When the Killers debuted with Hot Fuss in 2004, their sound was so synth-driven it wouldn't have been surprising if listeners mistook it for the latest Duran Duran comeback album. A record so decadently Duran-like in its OTT lipglossed glamour, it should have had a Patrick Nagel painting on its cover, Hot Fuss was a definite nod to the '80s era; perhaps not since Suede had a band so boldly ascended to such lofty levels of fearless foppishness and flamboyance and absolute fabulousness. They even had a pretty-boy frontman ostentatiously named Brandon Flowers, his actual real moniker. (Not quite as grand a name as "Simon Le Bon," but almost.)
Anyway, while the Killers have continued to wear their '80s influences on their ruffled sleeves--note their exquisitely icy cover of Joy Division's Cold War classic "Shadowplay" for the Control soundtrack, or their Christmas collaboration with the Pet Shop Boys' Neil Tennant--their sound has become increasingly guitar-oriented over the years, starting with their ambitious, Springsteenian sophomore album, Sam's Town, which was the band's unabashed and surprisingly successful attempt to position themselves as The Next U2.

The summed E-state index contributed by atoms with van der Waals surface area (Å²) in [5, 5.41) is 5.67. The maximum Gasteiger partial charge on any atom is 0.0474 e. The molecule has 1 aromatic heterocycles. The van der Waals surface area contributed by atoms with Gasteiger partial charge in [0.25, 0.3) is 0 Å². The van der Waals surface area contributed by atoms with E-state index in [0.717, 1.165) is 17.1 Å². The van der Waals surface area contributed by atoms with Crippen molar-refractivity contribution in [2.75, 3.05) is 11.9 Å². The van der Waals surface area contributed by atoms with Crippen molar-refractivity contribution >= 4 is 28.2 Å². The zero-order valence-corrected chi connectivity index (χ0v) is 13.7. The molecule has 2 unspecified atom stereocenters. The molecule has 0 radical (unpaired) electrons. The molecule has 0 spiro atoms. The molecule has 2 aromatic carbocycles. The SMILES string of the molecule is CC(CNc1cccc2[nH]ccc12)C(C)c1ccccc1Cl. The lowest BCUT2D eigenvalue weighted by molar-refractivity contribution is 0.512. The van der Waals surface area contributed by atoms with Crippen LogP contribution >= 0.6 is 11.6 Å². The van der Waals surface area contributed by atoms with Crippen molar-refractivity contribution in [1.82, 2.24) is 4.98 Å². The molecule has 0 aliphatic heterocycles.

With Sam's Town and the follow-up Day & Age, the Killers thus effectively transformed themselves into arena-rocking guitar heroes--as evidenced by the Guitar Hero 5 Fridays concert clips below, shot at San Diego's Viejas Arena (a show complete with eardrum-silica-singeing pyro, cranked-to-11 amps, and Brandon in full-on rockgod mode):
But amazingly, the Killers have managed to carve out a wholly unique career path, keeping one Chelsea-booted foot firmly planted in the indie/hipster world (the aforementioned Joy Division cover, collabos with Lou Reed and Starsailor, a video directed by Tim Burton) while also being fully embraced by the mainstream (stadium tours, headlining festival slots, their songs covered by American Idols and used in Olympics commercials, etc.). In the interview below, shot backstage at the Viejas Arena after the Killers' GH5 Fridays gig, Brandon himself reflects on his band's unusual career and lofty ambitions: